TORONTO (Reuters) - The Canadian dollar rose to its highest level in nearly three weeks on Wednesday given the mix of broad U.S. dollar weakness and stronger prices for key Canadian exports like oil and gold.
Canada’s currency rose as high as C$1.0433 to the U.S. dollar, or 95.85 U.S. cents, its highest level since October 22, before backing off slightly.
Helping power the latest rally were gold prices that hit record highs near $1,120 an ounce and oil prices that firmed above $79 a barrel.
Both are key Canadian exports and their prices often influence the direction of the Canadian dollar.
Compounding the gain was a greenback that extended a recent decline given concerns about the U.S. economy and expectations interest rates will remain low.
“It’s a combination of all of those factors,” said Adam Cole, global head of FX strategy at RBC Capital Markets in London. “But the liquidity will be pretty challenged today so it could get choppy indeed.”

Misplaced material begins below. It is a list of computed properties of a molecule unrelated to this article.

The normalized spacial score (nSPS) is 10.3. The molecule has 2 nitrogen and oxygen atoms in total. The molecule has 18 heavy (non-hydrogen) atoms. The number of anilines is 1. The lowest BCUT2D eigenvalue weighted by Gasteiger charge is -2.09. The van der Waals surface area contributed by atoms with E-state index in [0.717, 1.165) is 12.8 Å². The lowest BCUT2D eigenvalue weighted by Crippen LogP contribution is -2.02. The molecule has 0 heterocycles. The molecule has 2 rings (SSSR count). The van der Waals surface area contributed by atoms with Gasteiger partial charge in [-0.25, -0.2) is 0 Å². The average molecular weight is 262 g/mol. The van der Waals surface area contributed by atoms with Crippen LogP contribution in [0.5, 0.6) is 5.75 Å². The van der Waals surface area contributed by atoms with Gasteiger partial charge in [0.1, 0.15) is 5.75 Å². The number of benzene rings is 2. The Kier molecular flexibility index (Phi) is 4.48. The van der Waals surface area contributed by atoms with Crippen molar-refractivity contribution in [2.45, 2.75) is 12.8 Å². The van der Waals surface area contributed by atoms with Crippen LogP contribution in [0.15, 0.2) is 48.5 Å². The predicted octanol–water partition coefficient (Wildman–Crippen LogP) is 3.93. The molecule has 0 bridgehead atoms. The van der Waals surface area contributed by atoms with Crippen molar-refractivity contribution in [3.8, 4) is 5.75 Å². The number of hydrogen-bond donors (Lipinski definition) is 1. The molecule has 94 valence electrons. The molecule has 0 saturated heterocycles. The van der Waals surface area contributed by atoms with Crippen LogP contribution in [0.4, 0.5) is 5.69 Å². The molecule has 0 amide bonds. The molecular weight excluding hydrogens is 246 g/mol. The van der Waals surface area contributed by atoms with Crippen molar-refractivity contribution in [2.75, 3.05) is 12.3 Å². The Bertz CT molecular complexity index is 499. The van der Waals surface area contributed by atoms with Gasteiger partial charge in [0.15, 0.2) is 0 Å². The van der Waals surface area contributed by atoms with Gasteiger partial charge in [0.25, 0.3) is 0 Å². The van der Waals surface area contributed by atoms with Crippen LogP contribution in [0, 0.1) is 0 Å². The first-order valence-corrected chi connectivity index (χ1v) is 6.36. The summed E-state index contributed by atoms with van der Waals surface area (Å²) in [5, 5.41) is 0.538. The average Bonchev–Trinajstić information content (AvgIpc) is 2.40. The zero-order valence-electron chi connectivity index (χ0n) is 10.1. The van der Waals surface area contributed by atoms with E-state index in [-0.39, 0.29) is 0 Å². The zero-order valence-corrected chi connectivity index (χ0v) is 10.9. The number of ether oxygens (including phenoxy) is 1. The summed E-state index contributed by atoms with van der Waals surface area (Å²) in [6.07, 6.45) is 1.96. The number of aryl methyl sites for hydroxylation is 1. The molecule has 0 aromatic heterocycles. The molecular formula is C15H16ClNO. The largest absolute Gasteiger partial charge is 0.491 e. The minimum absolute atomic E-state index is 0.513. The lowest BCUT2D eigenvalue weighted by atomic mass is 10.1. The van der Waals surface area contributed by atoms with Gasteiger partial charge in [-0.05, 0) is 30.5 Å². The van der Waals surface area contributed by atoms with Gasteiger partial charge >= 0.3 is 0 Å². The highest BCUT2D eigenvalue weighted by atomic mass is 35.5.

Canada is observing Remembrance Day and the United States is observing Veterans Day on Wednesday.
At 9:00 a.m. (1400 GMT), the Canadian unit was at C$1.0452 to the U.S. dollar, or 95.68 U.S. cents, up from C$1.0501 to the U.S. dollar, or 95.23 U.S. cents, at Tuesday’s close.
The Canadian bond market is closed on Wednesday for Remembrance Day.
Editing by Jeffrey Hodgson